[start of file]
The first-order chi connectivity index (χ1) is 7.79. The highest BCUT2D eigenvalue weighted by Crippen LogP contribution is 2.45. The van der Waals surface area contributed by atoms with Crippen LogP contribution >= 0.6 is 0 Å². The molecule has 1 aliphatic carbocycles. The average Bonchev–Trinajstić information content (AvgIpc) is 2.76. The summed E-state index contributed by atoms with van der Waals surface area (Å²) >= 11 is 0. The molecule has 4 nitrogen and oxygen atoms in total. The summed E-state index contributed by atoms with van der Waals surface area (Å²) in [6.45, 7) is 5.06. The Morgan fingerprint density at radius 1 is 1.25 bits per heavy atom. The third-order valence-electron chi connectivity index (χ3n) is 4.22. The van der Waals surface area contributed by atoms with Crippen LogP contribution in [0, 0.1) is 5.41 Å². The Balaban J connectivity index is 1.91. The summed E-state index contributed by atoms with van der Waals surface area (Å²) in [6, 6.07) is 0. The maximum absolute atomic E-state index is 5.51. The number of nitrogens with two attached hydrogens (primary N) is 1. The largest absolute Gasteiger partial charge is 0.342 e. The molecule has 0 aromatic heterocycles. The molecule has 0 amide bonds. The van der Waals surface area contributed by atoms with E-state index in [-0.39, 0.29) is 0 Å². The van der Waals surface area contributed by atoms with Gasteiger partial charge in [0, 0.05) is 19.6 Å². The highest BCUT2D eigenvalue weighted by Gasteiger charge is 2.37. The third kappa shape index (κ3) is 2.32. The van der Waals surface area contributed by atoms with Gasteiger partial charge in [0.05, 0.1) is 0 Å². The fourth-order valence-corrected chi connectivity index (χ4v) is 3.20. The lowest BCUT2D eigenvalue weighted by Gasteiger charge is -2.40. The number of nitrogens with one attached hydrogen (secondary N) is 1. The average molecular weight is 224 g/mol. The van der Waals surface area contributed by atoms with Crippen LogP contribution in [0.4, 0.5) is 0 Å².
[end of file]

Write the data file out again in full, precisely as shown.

The first-order chi connectivity index (χ1) is 7.79. The highest BCUT2D eigenvalue weighted by Crippen LogP contribution is 2.45. The van der Waals surface area contributed by atoms with Crippen LogP contribution >= 0.6 is 0 Å². The molecule has 1 aliphatic carbocycles. The average Bonchev–Trinajstić information content (AvgIpc) is 2.76. The summed E-state index contributed by atoms with van der Waals surface area (Å²) >= 11 is 0. The molecule has 4 nitrogen and oxygen atoms in total. The summed E-state index contributed by atoms with van der Waals surface area (Å²) in [6.45, 7) is 5.06. The Morgan fingerprint density at radius 1 is 1.25 bits per heavy atom. The third-order valence-electron chi connectivity index (χ3n) is 4.22. The van der Waals surface area contributed by atoms with Crippen LogP contribution in [0, 0.1) is 5.41 Å². The Balaban J connectivity index is 1.91. The summed E-state index contributed by atoms with van der Waals surface area (Å²) in [6, 6.07) is 0. The maximum absolute atomic E-state index is 5.51. The number of nitrogens with two attached hydrogens (primary N) is 1. The largest absolute Gasteiger partial charge is 0.342 e. The molecule has 0 aromatic heterocycles. The molecule has 0 amide bonds. The van der Waals surface area contributed by atoms with E-state index in [-0.39, 0.29) is 0 Å². The van der Waals surface area contributed by atoms with Gasteiger partial charge in [0, 0.05) is 19.6 Å². The highest BCUT2D eigenvalue weighted by Gasteiger charge is 2.37. The third kappa shape index (κ3) is 2.32. The van der Waals surface area contributed by atoms with Gasteiger partial charge in [0.05, 0.1) is 0 Å². The fourth-order valence-corrected chi connectivity index (χ4v) is 3.20. The lowest BCUT2D eigenvalue weighted by Gasteiger charge is -2.40. The number of nitrogens with one attached hydrogen (secondary N) is 1. The average molecular weight is 224 g/mol. The van der Waals surface area contributed by atoms with Crippen LogP contribution in [0.4, 0.5) is 0 Å².